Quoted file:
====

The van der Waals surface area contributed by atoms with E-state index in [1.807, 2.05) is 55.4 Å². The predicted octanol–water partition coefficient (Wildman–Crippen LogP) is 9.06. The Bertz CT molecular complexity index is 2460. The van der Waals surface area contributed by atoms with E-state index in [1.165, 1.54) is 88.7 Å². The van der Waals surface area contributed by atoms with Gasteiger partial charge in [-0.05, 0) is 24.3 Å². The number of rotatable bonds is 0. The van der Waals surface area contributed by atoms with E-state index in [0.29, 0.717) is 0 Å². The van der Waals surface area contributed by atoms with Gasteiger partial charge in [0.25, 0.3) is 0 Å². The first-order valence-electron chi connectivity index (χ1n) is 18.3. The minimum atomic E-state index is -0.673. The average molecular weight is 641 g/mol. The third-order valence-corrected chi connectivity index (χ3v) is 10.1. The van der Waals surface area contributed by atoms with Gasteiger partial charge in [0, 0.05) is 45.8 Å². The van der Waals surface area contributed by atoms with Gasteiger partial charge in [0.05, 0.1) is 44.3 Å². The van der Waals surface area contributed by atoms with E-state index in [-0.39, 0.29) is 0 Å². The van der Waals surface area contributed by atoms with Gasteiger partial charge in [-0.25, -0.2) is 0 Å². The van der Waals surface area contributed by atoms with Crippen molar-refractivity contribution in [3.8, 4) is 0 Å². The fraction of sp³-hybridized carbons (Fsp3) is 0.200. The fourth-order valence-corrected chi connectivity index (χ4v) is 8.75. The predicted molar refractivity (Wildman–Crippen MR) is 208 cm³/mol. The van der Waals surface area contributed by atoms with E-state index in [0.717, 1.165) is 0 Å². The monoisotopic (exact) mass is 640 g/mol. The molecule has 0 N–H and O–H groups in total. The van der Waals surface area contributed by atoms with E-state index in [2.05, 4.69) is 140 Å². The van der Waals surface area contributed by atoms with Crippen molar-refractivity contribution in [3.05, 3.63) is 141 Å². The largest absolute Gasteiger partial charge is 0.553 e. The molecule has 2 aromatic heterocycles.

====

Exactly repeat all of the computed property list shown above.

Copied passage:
The van der Waals surface area contributed by atoms with E-state index in [1.807, 2.05) is 55.4 Å². The predicted octanol–water partition coefficient (Wildman–Crippen LogP) is 9.06. The Bertz CT molecular complexity index is 2460. The van der Waals surface area contributed by atoms with E-state index in [1.165, 1.54) is 88.7 Å². The van der Waals surface area contributed by atoms with Gasteiger partial charge in [-0.05, 0) is 24.3 Å². The number of rotatable bonds is 0. The van der Waals surface area contributed by atoms with E-state index in [0.29, 0.717) is 0 Å². The van der Waals surface area contributed by atoms with Gasteiger partial charge in [0.25, 0.3) is 0 Å². The first-order valence-electron chi connectivity index (χ1n) is 18.3. The minimum atomic E-state index is -0.673. The average molecular weight is 641 g/mol. The third-order valence-corrected chi connectivity index (χ3v) is 10.1. The van der Waals surface area contributed by atoms with Gasteiger partial charge in [0, 0.05) is 45.8 Å². The van der Waals surface area contributed by atoms with Gasteiger partial charge in [0.05, 0.1) is 44.3 Å². The van der Waals surface area contributed by atoms with E-state index in [-0.39, 0.29) is 0 Å². The van der Waals surface area contributed by atoms with Gasteiger partial charge in [-0.25, -0.2) is 0 Å². The van der Waals surface area contributed by atoms with Crippen molar-refractivity contribution in [3.8, 4) is 0 Å². The fraction of sp³-hybridized carbons (Fsp3) is 0.200. The fourth-order valence-corrected chi connectivity index (χ4v) is 8.75. The predicted molar refractivity (Wildman–Crippen MR) is 208 cm³/mol. The van der Waals surface area contributed by atoms with E-state index in [0.717, 1.165) is 0 Å². The monoisotopic (exact) mass is 640 g/mol. The molecule has 0 N–H and O–H groups in total. The van der Waals surface area contributed by atoms with E-state index in [2.05, 4.69) is 140 Å². The van der Waals surface area contributed by atoms with Crippen molar-refractivity contribution in [3.05, 3.63) is 141 Å². The largest absolute Gasteiger partial charge is 0.553 e. The molecule has 2 aromatic heterocycles.